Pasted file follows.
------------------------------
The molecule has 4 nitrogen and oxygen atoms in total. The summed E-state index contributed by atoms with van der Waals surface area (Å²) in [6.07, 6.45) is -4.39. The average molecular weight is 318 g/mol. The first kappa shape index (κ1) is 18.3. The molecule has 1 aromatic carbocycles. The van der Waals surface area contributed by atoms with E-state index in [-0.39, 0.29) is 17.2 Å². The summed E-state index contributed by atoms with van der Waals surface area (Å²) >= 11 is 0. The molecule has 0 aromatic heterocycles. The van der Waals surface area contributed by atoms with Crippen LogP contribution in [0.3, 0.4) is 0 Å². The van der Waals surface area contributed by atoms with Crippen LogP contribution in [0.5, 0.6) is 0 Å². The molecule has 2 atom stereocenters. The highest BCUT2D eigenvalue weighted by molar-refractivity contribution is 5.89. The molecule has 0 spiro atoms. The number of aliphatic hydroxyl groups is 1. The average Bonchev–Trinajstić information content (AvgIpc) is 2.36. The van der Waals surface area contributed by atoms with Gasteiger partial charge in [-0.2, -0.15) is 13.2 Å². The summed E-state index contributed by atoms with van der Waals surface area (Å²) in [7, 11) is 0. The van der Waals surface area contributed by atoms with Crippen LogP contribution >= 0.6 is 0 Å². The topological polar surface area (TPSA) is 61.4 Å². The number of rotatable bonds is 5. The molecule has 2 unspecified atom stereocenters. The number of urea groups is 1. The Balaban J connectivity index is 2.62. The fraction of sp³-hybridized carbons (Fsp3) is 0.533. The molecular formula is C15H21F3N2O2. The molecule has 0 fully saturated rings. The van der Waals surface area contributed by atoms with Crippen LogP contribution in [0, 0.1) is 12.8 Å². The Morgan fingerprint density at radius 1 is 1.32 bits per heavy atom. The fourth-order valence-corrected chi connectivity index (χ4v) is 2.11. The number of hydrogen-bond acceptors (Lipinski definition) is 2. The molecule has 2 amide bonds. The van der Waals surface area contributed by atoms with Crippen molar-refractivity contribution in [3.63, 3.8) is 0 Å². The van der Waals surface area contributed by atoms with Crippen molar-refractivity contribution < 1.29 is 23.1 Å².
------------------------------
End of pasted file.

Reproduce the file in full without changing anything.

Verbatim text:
The molecule has 4 nitrogen and oxygen atoms in total. The summed E-state index contributed by atoms with van der Waals surface area (Å²) in [6.07, 6.45) is -4.39. The average molecular weight is 318 g/mol. The first kappa shape index (κ1) is 18.3. The molecule has 1 aromatic carbocycles. The van der Waals surface area contributed by atoms with E-state index in [-0.39, 0.29) is 17.2 Å². The summed E-state index contributed by atoms with van der Waals surface area (Å²) >= 11 is 0. The molecule has 0 aromatic heterocycles. The van der Waals surface area contributed by atoms with Crippen LogP contribution in [0.3, 0.4) is 0 Å². The van der Waals surface area contributed by atoms with Crippen LogP contribution in [0.5, 0.6) is 0 Å². The molecule has 2 atom stereocenters. The highest BCUT2D eigenvalue weighted by molar-refractivity contribution is 5.89. The molecule has 0 spiro atoms. The number of aliphatic hydroxyl groups is 1. The average Bonchev–Trinajstić information content (AvgIpc) is 2.36. The van der Waals surface area contributed by atoms with Gasteiger partial charge in [-0.2, -0.15) is 13.2 Å². The summed E-state index contributed by atoms with van der Waals surface area (Å²) in [7, 11) is 0. The van der Waals surface area contributed by atoms with Crippen LogP contribution >= 0.6 is 0 Å². The topological polar surface area (TPSA) is 61.4 Å². The number of rotatable bonds is 5. The molecule has 2 unspecified atom stereocenters. The number of urea groups is 1. The Balaban J connectivity index is 2.62. The fraction of sp³-hybridized carbons (Fsp3) is 0.533. The molecular formula is C15H21F3N2O2. The molecule has 0 fully saturated rings. The van der Waals surface area contributed by atoms with Crippen LogP contribution in [0, 0.1) is 12.8 Å². The Morgan fingerprint density at radius 1 is 1.32 bits per heavy atom. The fourth-order valence-corrected chi connectivity index (χ4v) is 2.11. The number of hydrogen-bond acceptors (Lipinski definition) is 2. The molecule has 2 amide bonds. The van der Waals surface area contributed by atoms with Crippen molar-refractivity contribution in [3.63, 3.8) is 0 Å². The van der Waals surface area contributed by atoms with Crippen molar-refractivity contribution < 1.29 is 23.1 Å².